2. Ancillary Technology Vendors– these are vendors that provide critical technology solutions. They are typically more robust than some of the internal tools provided by the ATS and can often be integrated via open API’s or simple file transfers. Think automated timekeeping, payroll processing, scheduling, paycards, WOTC providers, health care providers, job board management, recruiting solutions, funding, automated texting/communication, video interviews, mobile capability, Chat Bots, AI Interface, call center software, and so many more.

If you have several partners that fall into the second bucket in that they are key to your business, you need to find a Staffing Software solution that is integrated with your most important partners or offer an open Application Programming Interface (API). An API is a way for data to be automatically pushed or pulled seamlessly between the Staffing Software and the integrated partner. It allows you to stay in your software system and not have to log into other systems to complete tasks or view reports. If one of your key technology partners does not have an integration, a work around would be ftp file transfers.

Keep your expectations in check here. Not all your partners will have an integration with a Staffing Software ATS. Also, understand that while both the ATS and the Vendor may have open API’s the programing work will still need to be completed and can be very expensive and take time. 

Vetting Staffing Software ATS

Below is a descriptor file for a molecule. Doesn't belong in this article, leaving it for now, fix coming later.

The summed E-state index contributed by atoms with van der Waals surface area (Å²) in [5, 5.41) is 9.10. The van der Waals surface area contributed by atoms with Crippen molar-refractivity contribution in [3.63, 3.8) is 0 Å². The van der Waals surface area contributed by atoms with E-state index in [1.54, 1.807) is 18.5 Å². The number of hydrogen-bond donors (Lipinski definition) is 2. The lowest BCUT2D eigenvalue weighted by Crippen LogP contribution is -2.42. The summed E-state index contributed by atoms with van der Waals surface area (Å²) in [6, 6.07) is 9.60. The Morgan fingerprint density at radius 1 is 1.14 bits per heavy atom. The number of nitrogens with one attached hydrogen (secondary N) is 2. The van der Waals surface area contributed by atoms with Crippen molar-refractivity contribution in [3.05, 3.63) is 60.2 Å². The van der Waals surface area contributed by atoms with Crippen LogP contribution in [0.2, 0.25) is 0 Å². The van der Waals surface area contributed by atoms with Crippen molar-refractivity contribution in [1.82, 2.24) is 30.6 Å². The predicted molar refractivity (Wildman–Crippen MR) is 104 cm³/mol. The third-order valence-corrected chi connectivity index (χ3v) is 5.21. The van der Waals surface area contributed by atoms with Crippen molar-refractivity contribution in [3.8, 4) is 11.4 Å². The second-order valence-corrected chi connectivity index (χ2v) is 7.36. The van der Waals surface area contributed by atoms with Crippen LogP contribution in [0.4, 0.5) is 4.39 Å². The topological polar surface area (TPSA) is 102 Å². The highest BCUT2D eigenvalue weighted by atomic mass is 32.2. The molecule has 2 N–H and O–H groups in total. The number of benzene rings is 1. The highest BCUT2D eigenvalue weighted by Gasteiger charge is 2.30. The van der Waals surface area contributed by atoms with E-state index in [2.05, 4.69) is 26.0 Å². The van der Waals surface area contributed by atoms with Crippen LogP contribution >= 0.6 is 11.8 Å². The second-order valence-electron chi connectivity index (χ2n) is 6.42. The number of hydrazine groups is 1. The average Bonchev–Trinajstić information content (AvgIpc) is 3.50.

We will focus most of this section on vetting the Staffing Software ATS. At this point you have evaluated your current workflows and identified weaknesses and gaps in your current process. Some key points:

  • As you go through the vetting process, create an internal team made up of staff from a broad representation of your organization: Operations, Finance, HR, IT, Sales, etc. Too many times we see just IT personnel involved in this part of the process. Make no mistake, they need to be included, but omitting the other key areas from the vetting will likely lead to a bad outcome.
  • How big is your company? What are your growth plans?
  •  What staffing vertical (s) are you in currently? What verticals are you contemplating to add in the future?
  • Do you need a Front Office and Back Office Solution? (define these). Or just FO or BO?
  • What is your budget?
  • Is there a slower period in your typical work year that could be filled with a new implementation?

Once you have answered these questions, now it is time to start the interview process. We recommend you identify at least 3 and at most 6 Staffing Software companies to evaluate. 

One thing to consider. You may think your incumbent software provider should not be in the mix as a candidate. You may think they have let you down or that they do not have the right technology for your business. Beware, the grass is not always greener on the other side. We have seen companies switch only to come back to their original vendor.  Take this opportunity to let your incumbent know you are evaluating your software providers and you would like to include them in the vetting process. You may be surprised at what their capabilities are when you take a deep dive in an organized fashion. Also, it puts them on notice that you are looking, and you may get some better terms or attention now that they know they need to re-earn your business.

Key parts of the Staffing Software ATS evaluation:

  • Map out your current processes and workflows and identify the areas that you would like to improve. 
  • What staffing verticals do they service? Does this line up with your core competencies and future plans?